By Michelle W. Jones, CMP

On Wednesday, IPI’s management team had its quarterly strategic planning meeting. As many of you know, a strategic planning session is an occasion to see where you are on your course. What’s working? What could be improved? What do we want to accomplish in the next year, the next five years? (Watch for it, lots of exciting stuff!)

Even if you’re not in leadership in your own organization, perhaps you have experience with such meetings, like in the PTA at your child’s school, in your homeowners’ association, or on a committee at church.

You can—should?—do the same thing on a personal level. Define your values. Beyond family and good health, what is truly important to you? Perhaps you want to improve work/life balance or become more involved in your community or incorporate more travel into your life. Create a mission statement for yourself based on those defined values. This serves as your guide for your behavior and for making decisions. You can do an informal SWOT analysis on yourself. In a personal capacity, what are your strengths, weaknesses, opportunities and threats? Who in your network can give you honest feedback about these? From this deep dive, you can create goals that align with your defined values. For each one you craft action steps, a couple under each goal. Action steps must be measurable: a specific task done in a specific amount of time. Limiting yourself to three or four goals in the coming year may give you a personal strategic plan that you can realistically achieve.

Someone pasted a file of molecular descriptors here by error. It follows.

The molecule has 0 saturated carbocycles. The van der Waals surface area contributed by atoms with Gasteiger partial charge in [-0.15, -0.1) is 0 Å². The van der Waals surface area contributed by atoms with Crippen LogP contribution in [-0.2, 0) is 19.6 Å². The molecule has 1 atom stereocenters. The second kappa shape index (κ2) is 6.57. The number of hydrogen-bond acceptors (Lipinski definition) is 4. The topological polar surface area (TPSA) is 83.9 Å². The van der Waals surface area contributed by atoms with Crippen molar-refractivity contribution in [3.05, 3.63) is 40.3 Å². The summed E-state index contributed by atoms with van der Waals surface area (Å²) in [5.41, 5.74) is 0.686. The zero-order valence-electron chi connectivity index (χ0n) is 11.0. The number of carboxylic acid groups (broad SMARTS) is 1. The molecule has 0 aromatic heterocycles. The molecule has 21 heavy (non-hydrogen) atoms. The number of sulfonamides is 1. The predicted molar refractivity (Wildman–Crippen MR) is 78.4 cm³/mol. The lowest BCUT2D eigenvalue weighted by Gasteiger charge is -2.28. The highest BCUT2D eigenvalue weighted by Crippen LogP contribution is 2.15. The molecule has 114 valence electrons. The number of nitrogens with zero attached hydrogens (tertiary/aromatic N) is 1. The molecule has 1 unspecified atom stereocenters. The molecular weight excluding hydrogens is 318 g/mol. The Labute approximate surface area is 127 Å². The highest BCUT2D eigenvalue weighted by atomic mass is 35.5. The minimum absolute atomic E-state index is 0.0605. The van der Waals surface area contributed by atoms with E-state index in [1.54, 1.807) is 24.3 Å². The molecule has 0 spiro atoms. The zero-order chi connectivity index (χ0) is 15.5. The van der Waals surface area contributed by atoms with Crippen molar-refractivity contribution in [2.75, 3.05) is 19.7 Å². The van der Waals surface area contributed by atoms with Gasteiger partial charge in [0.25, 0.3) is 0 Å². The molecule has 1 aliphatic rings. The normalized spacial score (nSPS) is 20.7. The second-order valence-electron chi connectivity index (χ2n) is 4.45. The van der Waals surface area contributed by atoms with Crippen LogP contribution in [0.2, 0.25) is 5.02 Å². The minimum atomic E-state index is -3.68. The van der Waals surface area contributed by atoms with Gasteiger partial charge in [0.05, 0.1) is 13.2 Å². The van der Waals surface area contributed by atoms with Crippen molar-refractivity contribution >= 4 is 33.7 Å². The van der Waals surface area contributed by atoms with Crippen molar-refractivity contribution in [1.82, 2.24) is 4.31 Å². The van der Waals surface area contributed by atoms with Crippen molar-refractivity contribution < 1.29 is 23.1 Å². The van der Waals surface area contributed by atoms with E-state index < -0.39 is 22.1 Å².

Michelle Jones, CMP, is IPI’s director of convention and meeting services.